Sometimes the most simple, direct way is the best way to use technology to connect with customers.
Text and the City, a startup that recently moved from Cleveland to Northern Kentucky, relies on the the simple text message to create an ongoing connection in small, urban neighborhoods. Text and the City offers to-the-point, local community information, news, weather alerts and coupons through humble SMS.
“I got the idea when I wanted to go to a concert series in Medina, and it was going to rain," says Text and the City founder Shawn Blain, whose background is in advertising and sales. "I thought, 'Wouldn't be great if I could just get a text telling me if it was on, or cancelled?' Or, 'Wouldn't be great if I I could just get reminders in case I forgot about an event I wanted to go to?”
Through Text and the City, users can opt-in to one or two text messages a week that include event reminders, news stories or local emergencies such as severe weather notices. The text feature works in concert with a mobile community website that features an event calendar, mobile coupons, a dining directory, a things to do page and lowest nearby gas prices.
The mobile website is accessible regardless of whether users opt into the text service. The free site launched in June 2011.
Text and the City is currently available in Fairlawn, Strongsville and Cuyahoga Falls, Ohio. Blain moved the company to Northern Kentucky as part of the ongoing UpTech tech-business accelerator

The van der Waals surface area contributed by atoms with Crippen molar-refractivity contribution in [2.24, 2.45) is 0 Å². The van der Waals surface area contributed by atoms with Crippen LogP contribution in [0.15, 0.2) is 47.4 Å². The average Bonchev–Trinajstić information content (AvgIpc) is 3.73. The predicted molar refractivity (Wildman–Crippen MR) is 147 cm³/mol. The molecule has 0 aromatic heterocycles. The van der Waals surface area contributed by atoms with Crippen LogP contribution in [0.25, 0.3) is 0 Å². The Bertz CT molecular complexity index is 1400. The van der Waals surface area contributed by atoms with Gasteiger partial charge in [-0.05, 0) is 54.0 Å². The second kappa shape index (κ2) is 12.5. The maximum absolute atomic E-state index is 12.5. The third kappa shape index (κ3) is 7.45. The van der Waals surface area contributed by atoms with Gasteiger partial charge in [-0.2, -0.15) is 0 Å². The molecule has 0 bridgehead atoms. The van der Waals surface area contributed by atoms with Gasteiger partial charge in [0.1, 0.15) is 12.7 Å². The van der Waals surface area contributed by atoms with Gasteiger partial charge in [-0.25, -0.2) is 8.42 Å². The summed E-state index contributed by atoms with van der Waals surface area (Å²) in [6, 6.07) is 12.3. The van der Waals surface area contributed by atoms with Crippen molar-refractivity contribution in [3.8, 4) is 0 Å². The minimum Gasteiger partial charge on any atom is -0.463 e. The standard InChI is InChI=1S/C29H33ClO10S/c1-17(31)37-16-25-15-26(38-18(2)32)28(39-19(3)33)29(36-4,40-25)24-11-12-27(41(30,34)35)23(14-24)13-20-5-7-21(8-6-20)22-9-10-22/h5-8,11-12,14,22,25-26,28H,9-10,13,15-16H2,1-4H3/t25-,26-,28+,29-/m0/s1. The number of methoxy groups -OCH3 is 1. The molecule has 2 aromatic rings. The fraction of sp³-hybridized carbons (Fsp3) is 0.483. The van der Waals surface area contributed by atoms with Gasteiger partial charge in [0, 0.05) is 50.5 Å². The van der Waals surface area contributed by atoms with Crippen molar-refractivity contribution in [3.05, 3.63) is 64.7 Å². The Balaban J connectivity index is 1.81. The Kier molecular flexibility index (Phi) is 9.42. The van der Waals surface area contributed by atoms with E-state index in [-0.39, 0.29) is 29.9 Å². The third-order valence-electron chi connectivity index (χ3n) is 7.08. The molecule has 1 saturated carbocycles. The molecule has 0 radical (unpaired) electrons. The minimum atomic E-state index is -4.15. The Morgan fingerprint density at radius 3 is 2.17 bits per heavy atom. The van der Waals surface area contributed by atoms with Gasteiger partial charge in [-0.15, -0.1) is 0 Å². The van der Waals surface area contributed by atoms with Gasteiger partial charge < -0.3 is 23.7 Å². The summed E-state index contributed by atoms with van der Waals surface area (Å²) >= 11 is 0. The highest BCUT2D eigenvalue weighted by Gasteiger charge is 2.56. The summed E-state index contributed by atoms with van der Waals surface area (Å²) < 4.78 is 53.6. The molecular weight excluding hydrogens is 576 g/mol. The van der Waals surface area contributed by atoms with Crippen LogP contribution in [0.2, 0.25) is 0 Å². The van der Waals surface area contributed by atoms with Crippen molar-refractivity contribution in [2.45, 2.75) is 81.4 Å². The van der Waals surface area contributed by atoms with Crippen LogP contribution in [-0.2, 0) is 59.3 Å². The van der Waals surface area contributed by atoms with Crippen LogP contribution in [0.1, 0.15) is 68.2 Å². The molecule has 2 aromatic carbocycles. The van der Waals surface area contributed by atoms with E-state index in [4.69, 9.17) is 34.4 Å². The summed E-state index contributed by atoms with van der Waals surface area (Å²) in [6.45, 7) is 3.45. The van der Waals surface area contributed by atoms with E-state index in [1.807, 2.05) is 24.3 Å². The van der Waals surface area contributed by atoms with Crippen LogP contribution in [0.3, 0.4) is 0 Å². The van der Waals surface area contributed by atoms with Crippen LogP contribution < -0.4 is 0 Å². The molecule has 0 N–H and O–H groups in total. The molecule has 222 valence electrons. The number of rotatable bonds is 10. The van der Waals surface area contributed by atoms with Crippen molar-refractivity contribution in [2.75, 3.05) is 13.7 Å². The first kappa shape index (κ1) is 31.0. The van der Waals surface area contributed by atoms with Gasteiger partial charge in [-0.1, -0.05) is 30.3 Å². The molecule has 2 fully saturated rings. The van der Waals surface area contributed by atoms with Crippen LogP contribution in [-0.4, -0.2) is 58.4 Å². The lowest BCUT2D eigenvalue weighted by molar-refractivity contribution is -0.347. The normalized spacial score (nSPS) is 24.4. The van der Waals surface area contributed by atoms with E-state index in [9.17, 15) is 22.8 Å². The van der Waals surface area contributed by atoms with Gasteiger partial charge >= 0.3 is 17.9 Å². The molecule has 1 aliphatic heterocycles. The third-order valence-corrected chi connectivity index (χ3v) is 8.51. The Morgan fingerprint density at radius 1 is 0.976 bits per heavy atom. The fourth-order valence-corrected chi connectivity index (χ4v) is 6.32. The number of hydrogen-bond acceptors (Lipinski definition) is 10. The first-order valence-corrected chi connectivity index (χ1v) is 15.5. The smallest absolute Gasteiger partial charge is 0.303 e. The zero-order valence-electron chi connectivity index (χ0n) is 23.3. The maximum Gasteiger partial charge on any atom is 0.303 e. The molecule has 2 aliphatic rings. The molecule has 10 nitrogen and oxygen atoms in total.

The company is preparing to target Northern Kentucky and Cincinnati neighborhoods as it revamps based on feedback from pilot communities and the help of NKU's College of Informatics, she says. The company's long-term goal is to be in 8,000 hyperlocal markets.
Text and the City offers small and medium-sized business owners an affordable way to keep in touch with those who want to stay connected.
“When someone opts into a text service, it means they are giving you access, but a lot of businesses don't know how to properly use that access," Blain says. We think we have the right mix and frequency of texts to keep people interested and connected.”
By Feoshia Henderson
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